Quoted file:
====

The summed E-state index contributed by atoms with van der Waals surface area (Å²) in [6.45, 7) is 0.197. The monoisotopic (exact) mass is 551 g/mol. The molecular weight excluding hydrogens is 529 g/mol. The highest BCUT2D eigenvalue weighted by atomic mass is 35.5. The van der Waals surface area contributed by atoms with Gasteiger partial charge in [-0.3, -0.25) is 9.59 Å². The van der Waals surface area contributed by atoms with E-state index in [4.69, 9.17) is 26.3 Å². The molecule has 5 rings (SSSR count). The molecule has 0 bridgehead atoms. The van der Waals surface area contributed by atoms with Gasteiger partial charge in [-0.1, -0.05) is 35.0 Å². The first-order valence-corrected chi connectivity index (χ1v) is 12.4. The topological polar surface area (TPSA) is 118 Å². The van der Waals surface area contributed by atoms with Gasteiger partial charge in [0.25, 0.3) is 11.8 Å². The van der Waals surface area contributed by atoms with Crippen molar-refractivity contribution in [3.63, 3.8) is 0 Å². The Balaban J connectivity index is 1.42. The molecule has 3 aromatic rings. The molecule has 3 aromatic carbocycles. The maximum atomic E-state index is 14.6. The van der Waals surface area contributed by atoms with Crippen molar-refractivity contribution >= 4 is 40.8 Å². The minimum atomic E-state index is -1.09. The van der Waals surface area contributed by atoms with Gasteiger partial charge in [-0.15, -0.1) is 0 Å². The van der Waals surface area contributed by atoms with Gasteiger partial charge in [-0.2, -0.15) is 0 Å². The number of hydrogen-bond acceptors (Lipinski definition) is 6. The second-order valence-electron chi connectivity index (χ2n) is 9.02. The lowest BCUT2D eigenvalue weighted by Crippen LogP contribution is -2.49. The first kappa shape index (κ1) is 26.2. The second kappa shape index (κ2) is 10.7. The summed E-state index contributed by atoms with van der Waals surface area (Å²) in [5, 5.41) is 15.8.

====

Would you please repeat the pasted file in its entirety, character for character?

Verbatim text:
The summed E-state index contributed by atoms with van der Waals surface area (Å²) in [6.45, 7) is 0.197. The monoisotopic (exact) mass is 551 g/mol. The molecular weight excluding hydrogens is 529 g/mol. The highest BCUT2D eigenvalue weighted by atomic mass is 35.5. The van der Waals surface area contributed by atoms with Gasteiger partial charge in [-0.3, -0.25) is 9.59 Å². The van der Waals surface area contributed by atoms with E-state index in [4.69, 9.17) is 26.3 Å². The molecule has 5 rings (SSSR count). The molecule has 0 bridgehead atoms. The van der Waals surface area contributed by atoms with Gasteiger partial charge in [-0.1, -0.05) is 35.0 Å². The first-order valence-corrected chi connectivity index (χ1v) is 12.4. The topological polar surface area (TPSA) is 118 Å². The van der Waals surface area contributed by atoms with Gasteiger partial charge in [0.25, 0.3) is 11.8 Å². The van der Waals surface area contributed by atoms with Crippen molar-refractivity contribution in [3.63, 3.8) is 0 Å². The Balaban J connectivity index is 1.42. The molecule has 3 aromatic rings. The molecule has 3 aromatic carbocycles. The maximum atomic E-state index is 14.6. The van der Waals surface area contributed by atoms with Crippen molar-refractivity contribution >= 4 is 40.8 Å². The minimum atomic E-state index is -1.09. The van der Waals surface area contributed by atoms with Gasteiger partial charge in [-0.15, -0.1) is 0 Å². The van der Waals surface area contributed by atoms with Gasteiger partial charge in [-0.2, -0.15) is 0 Å². The number of hydrogen-bond acceptors (Lipinski definition) is 6. The second-order valence-electron chi connectivity index (χ2n) is 9.02. The lowest BCUT2D eigenvalue weighted by Crippen LogP contribution is -2.49. The first kappa shape index (κ1) is 26.2. The second kappa shape index (κ2) is 10.7. The summed E-state index contributed by atoms with van der Waals surface area (Å²) in [5, 5.41) is 15.8.